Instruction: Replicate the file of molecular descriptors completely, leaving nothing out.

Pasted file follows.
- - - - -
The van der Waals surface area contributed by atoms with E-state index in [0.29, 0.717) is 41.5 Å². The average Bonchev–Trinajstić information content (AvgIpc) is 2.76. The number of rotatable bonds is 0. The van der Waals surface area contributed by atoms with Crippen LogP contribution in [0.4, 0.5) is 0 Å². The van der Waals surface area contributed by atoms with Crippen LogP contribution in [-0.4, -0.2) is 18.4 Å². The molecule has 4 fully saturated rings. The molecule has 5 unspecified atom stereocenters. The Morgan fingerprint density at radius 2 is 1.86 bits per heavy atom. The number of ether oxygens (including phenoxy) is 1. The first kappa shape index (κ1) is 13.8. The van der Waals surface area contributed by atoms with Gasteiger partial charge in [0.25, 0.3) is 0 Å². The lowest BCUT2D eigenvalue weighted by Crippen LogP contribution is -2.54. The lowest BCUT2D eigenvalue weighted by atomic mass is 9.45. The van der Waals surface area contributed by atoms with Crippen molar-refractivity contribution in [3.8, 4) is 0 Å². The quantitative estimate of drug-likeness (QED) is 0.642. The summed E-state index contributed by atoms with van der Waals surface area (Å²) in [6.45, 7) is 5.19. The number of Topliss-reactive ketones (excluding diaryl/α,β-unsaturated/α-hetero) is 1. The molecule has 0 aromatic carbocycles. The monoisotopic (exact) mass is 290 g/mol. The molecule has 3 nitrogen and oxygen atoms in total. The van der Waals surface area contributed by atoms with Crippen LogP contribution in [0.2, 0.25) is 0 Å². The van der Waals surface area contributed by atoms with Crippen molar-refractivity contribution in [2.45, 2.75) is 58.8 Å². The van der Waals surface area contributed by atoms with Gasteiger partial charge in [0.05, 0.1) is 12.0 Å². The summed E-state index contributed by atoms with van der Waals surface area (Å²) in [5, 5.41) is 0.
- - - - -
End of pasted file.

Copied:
The van der Waals surface area contributed by atoms with E-state index in [0.29, 0.717) is 41.5 Å². The average Bonchev–Trinajstić information content (AvgIpc) is 2.76. The number of rotatable bonds is 0. The van der Waals surface area contributed by atoms with Crippen LogP contribution in [0.4, 0.5) is 0 Å². The van der Waals surface area contributed by atoms with Crippen LogP contribution in [-0.4, -0.2) is 18.4 Å². The molecule has 4 fully saturated rings. The molecule has 5 unspecified atom stereocenters. The Morgan fingerprint density at radius 2 is 1.86 bits per heavy atom. The number of ether oxygens (including phenoxy) is 1. The first kappa shape index (κ1) is 13.8. The van der Waals surface area contributed by atoms with Gasteiger partial charge in [0.25, 0.3) is 0 Å². The lowest BCUT2D eigenvalue weighted by Crippen LogP contribution is -2.54. The lowest BCUT2D eigenvalue weighted by atomic mass is 9.45. The van der Waals surface area contributed by atoms with Crippen molar-refractivity contribution in [3.8, 4) is 0 Å². The quantitative estimate of drug-likeness (QED) is 0.642. The summed E-state index contributed by atoms with van der Waals surface area (Å²) in [6.45, 7) is 5.19. The number of Topliss-reactive ketones (excluding diaryl/α,β-unsaturated/α-hetero) is 1. The molecule has 0 aromatic carbocycles. The monoisotopic (exact) mass is 290 g/mol. The molecule has 3 nitrogen and oxygen atoms in total. The van der Waals surface area contributed by atoms with Crippen LogP contribution in [0.2, 0.25) is 0 Å². The van der Waals surface area contributed by atoms with Crippen molar-refractivity contribution in [2.45, 2.75) is 58.8 Å². The van der Waals surface area contributed by atoms with Gasteiger partial charge in [0.05, 0.1) is 12.0 Å². The summed E-state index contributed by atoms with van der Waals surface area (Å²) in [5, 5.41) is 0.